My optimism is also fueled by the range of more radical start-ups entering this space, like Arcadia Science, a new research organization building open science principles into their foundations, including reimagining the publishing process from the ground up.
What PLOS Is Doing
Like Arcadia, we have never been driven by tradition, but by a willingness to question the status quo and an eagerness to explore how we can improve the system. First, we’ve delivered change by embracing progressive improvements to science communication while maintaining its core principles such as transparency, inclusion, and collaboration.
Some of this is about technology. Sadly, the publishing industry has largely digitized existing processes without attempting to imagine alternative solutions. Put simply, most of the industry is still print-first even when there is no print output.
Capturing the potential of digital technologies was fundamental to the vision of PLOS’ founders. And we’ve done that. Fast forward 20 years into the era of big data. Science can now address complex research questions in unprecedented ways. But this requires access to and publication of all supporting data as a norm.
We were the first publisher to introduce a data sharing requirement back in 2014 – and yes, it had its detractorsin the early days. But the policy has been tremendously successful and hasn’t encountered the negative consequences that many predicted. It also demonstrated the value of sharing data and gave researchers another way of demonstrating their impact. The sheer scale of introducing a change like this in a journal the size of PLOS ONE has also helped to normalize the sharing of data. We’ve built on this with other progressive, values-driven solutions.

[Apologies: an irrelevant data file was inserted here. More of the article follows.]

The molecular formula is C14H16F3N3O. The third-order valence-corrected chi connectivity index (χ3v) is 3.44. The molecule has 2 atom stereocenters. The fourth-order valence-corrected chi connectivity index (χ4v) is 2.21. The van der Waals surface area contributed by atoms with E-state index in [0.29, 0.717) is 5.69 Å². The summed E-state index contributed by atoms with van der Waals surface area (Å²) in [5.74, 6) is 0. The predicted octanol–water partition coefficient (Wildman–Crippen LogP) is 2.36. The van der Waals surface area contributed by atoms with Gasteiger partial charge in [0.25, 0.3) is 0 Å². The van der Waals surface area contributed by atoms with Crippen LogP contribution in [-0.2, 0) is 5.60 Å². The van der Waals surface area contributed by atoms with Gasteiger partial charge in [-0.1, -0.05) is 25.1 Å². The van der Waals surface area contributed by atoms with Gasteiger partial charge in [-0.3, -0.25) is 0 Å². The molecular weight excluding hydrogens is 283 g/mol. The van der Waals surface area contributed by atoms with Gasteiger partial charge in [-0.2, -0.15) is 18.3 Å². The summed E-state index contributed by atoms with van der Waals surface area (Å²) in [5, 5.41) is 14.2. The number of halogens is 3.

PLOS journals have always welcomed submissions with associated preprints, but it wasn’t until 2016 that we formalized our support in journal policy and began accepting incoming direct transfers from bioRxiv. In 2018, we expanded that partnership and made it a 2-way street. Authors could now have their manuscripts forwarded to bioRxiv as part of the PLOS submission process, instead of two separate submissions. Since then, we’ve launched similar partnerships with other preprint servers, like medRxiv and earthRxiv. By simplifying the process, we’ve seen consistent growth in preprint posting over time.
Code and Methods Sharing